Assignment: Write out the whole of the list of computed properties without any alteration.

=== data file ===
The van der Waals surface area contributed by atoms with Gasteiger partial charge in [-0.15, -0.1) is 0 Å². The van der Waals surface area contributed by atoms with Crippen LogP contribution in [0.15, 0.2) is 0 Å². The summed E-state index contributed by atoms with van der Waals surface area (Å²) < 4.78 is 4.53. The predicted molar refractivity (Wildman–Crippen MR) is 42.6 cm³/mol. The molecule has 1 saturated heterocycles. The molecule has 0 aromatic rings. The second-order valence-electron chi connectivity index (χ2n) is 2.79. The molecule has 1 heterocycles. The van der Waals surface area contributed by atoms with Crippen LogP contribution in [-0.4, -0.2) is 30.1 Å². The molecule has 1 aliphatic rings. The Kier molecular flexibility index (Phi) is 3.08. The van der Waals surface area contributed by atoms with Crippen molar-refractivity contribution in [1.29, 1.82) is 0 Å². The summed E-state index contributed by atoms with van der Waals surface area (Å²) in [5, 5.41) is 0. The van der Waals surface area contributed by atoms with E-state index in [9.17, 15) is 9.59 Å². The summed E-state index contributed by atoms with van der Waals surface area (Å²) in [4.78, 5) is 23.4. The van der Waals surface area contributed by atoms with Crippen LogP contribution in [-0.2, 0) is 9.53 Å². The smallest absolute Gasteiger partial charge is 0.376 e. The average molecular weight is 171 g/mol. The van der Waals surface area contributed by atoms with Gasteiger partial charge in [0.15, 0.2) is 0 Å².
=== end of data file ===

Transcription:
The van der Waals surface area contributed by atoms with Gasteiger partial charge in [-0.15, -0.1) is 0 Å². The van der Waals surface area contributed by atoms with Crippen LogP contribution in [0.15, 0.2) is 0 Å². The summed E-state index contributed by atoms with van der Waals surface area (Å²) < 4.78 is 4.53. The predicted molar refractivity (Wildman–Crippen MR) is 42.6 cm³/mol. The molecule has 1 saturated heterocycles. The molecule has 0 aromatic rings. The second-order valence-electron chi connectivity index (χ2n) is 2.79. The molecule has 1 heterocycles. The van der Waals surface area contributed by atoms with Crippen LogP contribution in [-0.4, -0.2) is 30.1 Å². The molecule has 1 aliphatic rings. The Kier molecular flexibility index (Phi) is 3.08. The van der Waals surface area contributed by atoms with Crippen molar-refractivity contribution in [1.29, 1.82) is 0 Å². The summed E-state index contributed by atoms with van der Waals surface area (Å²) in [5, 5.41) is 0. The van der Waals surface area contributed by atoms with E-state index in [9.17, 15) is 9.59 Å². The summed E-state index contributed by atoms with van der Waals surface area (Å²) in [4.78, 5) is 23.4. The van der Waals surface area contributed by atoms with Crippen LogP contribution in [-0.2, 0) is 9.53 Å². The smallest absolute Gasteiger partial charge is 0.376 e. The average molecular weight is 171 g/mol. The van der Waals surface area contributed by atoms with Gasteiger partial charge in [0.15, 0.2) is 0 Å².